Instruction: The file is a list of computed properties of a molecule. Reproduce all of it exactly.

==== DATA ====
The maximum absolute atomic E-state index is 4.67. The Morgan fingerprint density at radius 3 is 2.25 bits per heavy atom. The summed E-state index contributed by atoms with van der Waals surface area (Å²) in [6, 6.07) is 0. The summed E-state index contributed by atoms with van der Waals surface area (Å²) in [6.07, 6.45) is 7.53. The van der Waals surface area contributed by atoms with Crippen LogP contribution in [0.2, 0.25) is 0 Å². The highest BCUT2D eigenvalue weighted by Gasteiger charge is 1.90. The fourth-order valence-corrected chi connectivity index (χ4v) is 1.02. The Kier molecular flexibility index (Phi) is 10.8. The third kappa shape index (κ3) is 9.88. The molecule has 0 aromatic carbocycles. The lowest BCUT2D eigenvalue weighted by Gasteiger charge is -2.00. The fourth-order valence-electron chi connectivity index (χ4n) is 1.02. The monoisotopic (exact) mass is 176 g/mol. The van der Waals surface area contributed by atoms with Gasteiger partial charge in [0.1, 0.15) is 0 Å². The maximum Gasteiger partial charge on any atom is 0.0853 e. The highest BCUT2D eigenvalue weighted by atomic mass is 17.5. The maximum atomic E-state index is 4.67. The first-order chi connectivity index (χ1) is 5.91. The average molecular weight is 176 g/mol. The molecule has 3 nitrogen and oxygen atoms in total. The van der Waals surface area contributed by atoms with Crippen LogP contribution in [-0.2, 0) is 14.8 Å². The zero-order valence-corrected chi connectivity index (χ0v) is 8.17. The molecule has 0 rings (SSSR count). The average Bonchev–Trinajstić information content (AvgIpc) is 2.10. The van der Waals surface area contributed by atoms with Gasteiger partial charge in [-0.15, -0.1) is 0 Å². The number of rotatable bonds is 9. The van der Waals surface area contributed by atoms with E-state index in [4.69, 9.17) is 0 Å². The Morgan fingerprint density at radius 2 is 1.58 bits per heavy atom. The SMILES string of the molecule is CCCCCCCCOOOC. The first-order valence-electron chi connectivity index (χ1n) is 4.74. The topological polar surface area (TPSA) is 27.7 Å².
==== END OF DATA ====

The maximum absolute atomic E-state index is 4.67. The Morgan fingerprint density at radius 3 is 2.25 bits per heavy atom. The summed E-state index contributed by atoms with van der Waals surface area (Å²) in [6, 6.07) is 0. The summed E-state index contributed by atoms with van der Waals surface area (Å²) in [6.07, 6.45) is 7.53. The van der Waals surface area contributed by atoms with Crippen LogP contribution in [0.2, 0.25) is 0 Å². The highest BCUT2D eigenvalue weighted by Gasteiger charge is 1.90. The fourth-order valence-corrected chi connectivity index (χ4v) is 1.02. The Kier molecular flexibility index (Phi) is 10.8. The third kappa shape index (κ3) is 9.88. The molecule has 0 aromatic carbocycles. The lowest BCUT2D eigenvalue weighted by Gasteiger charge is -2.00. The fourth-order valence-electron chi connectivity index (χ4n) is 1.02. The monoisotopic (exact) mass is 176 g/mol. The van der Waals surface area contributed by atoms with Gasteiger partial charge in [0.1, 0.15) is 0 Å². The maximum Gasteiger partial charge on any atom is 0.0853 e. The highest BCUT2D eigenvalue weighted by atomic mass is 17.5. The maximum atomic E-state index is 4.67. The first-order chi connectivity index (χ1) is 5.91. The average molecular weight is 176 g/mol. The molecule has 3 nitrogen and oxygen atoms in total. The van der Waals surface area contributed by atoms with Crippen LogP contribution in [-0.2, 0) is 14.8 Å². The zero-order valence-corrected chi connectivity index (χ0v) is 8.17. The molecule has 0 rings (SSSR count). The average Bonchev–Trinajstić information content (AvgIpc) is 2.10. The van der Waals surface area contributed by atoms with Gasteiger partial charge in [-0.15, -0.1) is 0 Å². The number of rotatable bonds is 9. The van der Waals surface area contributed by atoms with E-state index in [4.69, 9.17) is 0 Å². The Morgan fingerprint density at radius 2 is 1.58 bits per heavy atom. The SMILES string of the molecule is CCCCCCCCOOOC. The first-order valence-electron chi connectivity index (χ1n) is 4.74. The topological polar surface area (TPSA) is 27.7 Å².